Scientists from Tomsk Polytechnic University have developed a device for the rapid analysis of liquids on the content of hazardous substances – such as heavy metals. Polytechnicers use a method based on polymer optodes – very small plastic matrices that can be made sensitive to specific substances by means of special reagents. The matrices change color and its intensity depending on the concentration of the substance. Being portable, the device can carry out analysis in situ even at low temperatures, and its cost is many times less than the price of a spectrophotometer – the most used device for chemical analysis.
“The device is based on polymethacrylate sensors – transparent pieces of plastic with thickness of 1 mm and a size of 3×3 mm. The pores of matrices serve as receptacles, where various chemical reactions can undergo. If a matrix is handled with a special reagent it becomes an optode sensitive to a particular substance. We plunge this optode into the water to test it or simply drip a few drops on it, and it changes its color. Hence, there is a required element.
The more intense the color is, the higher is the concentration of the substance,”
– says Sergey Muravyov, the scientific head of the project, head of the TPU International Laboratory of Advanced Measurements.
For example, if water contains silver optode turns purple-red. According to the scientist, such a method can detect substances even at very low concentrations in water.
“You dip optode into the water and then load it into the device analyzer. There a special electronic device receives optical signal and converts it into an electric three-channel RGB-signal.
After this signal processing the device outputs the data in digital form on the concentration of the searched substance. The analysis takes place immediately,”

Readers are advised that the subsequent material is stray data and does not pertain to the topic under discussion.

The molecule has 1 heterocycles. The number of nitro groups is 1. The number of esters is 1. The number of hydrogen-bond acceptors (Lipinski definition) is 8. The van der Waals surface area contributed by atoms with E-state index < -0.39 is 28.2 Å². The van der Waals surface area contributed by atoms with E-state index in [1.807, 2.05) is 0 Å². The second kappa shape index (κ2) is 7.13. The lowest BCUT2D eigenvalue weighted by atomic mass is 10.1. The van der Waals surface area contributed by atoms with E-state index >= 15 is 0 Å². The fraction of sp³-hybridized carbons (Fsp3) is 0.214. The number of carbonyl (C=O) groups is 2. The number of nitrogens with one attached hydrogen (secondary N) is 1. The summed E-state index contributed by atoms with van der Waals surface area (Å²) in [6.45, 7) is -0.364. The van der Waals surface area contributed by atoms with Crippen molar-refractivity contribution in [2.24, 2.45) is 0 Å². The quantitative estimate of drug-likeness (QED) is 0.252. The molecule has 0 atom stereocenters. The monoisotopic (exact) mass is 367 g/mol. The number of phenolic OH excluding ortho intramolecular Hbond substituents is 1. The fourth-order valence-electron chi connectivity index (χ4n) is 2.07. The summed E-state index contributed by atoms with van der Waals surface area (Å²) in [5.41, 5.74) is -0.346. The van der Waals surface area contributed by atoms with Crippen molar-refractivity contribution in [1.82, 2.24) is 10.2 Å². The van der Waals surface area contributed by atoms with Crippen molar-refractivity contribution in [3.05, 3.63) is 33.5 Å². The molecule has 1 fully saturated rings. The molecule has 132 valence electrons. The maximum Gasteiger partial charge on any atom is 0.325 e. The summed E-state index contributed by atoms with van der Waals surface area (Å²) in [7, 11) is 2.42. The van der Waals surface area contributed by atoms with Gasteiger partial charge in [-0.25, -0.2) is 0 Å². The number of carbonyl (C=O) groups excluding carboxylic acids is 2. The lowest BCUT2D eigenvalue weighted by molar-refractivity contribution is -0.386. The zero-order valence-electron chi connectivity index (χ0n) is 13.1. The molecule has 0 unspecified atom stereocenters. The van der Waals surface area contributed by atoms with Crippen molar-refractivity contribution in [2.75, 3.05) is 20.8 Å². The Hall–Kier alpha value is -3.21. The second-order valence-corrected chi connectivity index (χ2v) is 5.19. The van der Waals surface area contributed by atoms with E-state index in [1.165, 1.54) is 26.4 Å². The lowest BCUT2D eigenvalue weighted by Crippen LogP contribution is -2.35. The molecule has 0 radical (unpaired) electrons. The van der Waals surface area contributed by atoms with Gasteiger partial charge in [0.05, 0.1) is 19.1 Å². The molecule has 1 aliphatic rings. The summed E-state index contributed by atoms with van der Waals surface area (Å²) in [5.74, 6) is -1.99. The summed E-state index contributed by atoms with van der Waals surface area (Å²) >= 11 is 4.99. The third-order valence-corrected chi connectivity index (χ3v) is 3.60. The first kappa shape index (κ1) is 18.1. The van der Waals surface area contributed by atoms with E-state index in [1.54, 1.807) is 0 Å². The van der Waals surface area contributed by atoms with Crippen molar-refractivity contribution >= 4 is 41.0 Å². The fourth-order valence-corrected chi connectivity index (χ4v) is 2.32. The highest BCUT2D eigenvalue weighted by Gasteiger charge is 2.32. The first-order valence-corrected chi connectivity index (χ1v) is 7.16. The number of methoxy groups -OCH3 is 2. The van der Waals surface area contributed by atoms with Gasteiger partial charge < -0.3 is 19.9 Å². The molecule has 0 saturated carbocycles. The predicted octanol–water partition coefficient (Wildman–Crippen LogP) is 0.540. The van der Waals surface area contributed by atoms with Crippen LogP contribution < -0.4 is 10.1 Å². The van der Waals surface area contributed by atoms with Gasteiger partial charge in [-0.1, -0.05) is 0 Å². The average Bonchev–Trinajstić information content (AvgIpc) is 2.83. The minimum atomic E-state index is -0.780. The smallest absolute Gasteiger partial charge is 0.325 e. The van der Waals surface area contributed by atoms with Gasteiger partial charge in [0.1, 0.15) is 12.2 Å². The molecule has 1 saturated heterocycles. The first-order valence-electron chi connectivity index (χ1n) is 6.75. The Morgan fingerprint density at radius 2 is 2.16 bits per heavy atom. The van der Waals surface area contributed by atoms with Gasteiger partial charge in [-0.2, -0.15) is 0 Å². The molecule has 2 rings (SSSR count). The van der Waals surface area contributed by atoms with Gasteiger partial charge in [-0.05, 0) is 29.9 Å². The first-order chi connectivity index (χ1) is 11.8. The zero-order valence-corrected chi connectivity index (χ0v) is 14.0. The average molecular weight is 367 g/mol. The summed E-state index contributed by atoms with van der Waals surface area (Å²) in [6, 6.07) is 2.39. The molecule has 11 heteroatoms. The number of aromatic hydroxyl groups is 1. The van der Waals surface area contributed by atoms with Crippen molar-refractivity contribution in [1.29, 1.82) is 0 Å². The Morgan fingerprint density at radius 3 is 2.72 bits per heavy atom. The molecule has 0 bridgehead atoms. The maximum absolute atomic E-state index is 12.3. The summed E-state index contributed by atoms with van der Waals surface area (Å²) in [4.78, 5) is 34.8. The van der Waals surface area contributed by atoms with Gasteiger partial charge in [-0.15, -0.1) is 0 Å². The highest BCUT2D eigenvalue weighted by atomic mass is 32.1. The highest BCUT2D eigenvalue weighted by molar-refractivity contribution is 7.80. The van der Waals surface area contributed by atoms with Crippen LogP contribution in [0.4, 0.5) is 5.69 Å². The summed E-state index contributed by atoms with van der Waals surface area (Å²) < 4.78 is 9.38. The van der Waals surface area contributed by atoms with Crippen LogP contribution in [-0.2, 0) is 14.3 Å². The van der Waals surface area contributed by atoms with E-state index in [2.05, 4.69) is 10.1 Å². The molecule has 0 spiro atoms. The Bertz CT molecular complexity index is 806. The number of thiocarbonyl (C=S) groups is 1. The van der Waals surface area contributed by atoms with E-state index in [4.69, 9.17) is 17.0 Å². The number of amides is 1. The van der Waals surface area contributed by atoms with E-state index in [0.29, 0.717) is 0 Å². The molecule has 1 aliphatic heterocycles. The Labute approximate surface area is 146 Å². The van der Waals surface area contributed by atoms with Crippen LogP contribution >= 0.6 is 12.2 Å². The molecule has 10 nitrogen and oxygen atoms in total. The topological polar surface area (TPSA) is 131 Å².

– says the project manager.
This method allows the detection of almost all metals, organic materials and various pharmacological agents in water.
“Our method works with those substances with which interaction leads to color change. Indeed, this is not the whole range of substances. But universal methods do not exist. Today, the most widely used method for chemical analysis is spectrophotometry. A modern spectrophotometer costs about 500 thousand rubles, and it is a bulky stationary device. Our device can achieve the same quality of measurements, but it is compact and can cost about 30 thousand rubles at the market placement,” – he says.
Such a device for rapid analysis is useful for environmental and related services personnel of industrial enterprises. For example, oil companies can use the device for the determination of the tracers in the drilling fluid.
“To date, we have prepared a prototype device, – says Sergey Muravyov. – Now we have set ourselves the task to use this method for a multi-component analysis. The fact is that the reagents that configure optode to a definite substance are sensitive to a few substances.”
Young scientists from Tomsk Polytechnic University are developing a robotic arm prototype and its control algorithm using myoelectric signals. The mechanical limb will independently recognize the motions of its owner and be able to do all the same motions like a healthy arm. The scientists estimate the final cost of the device of between $600 to $1,000 USD.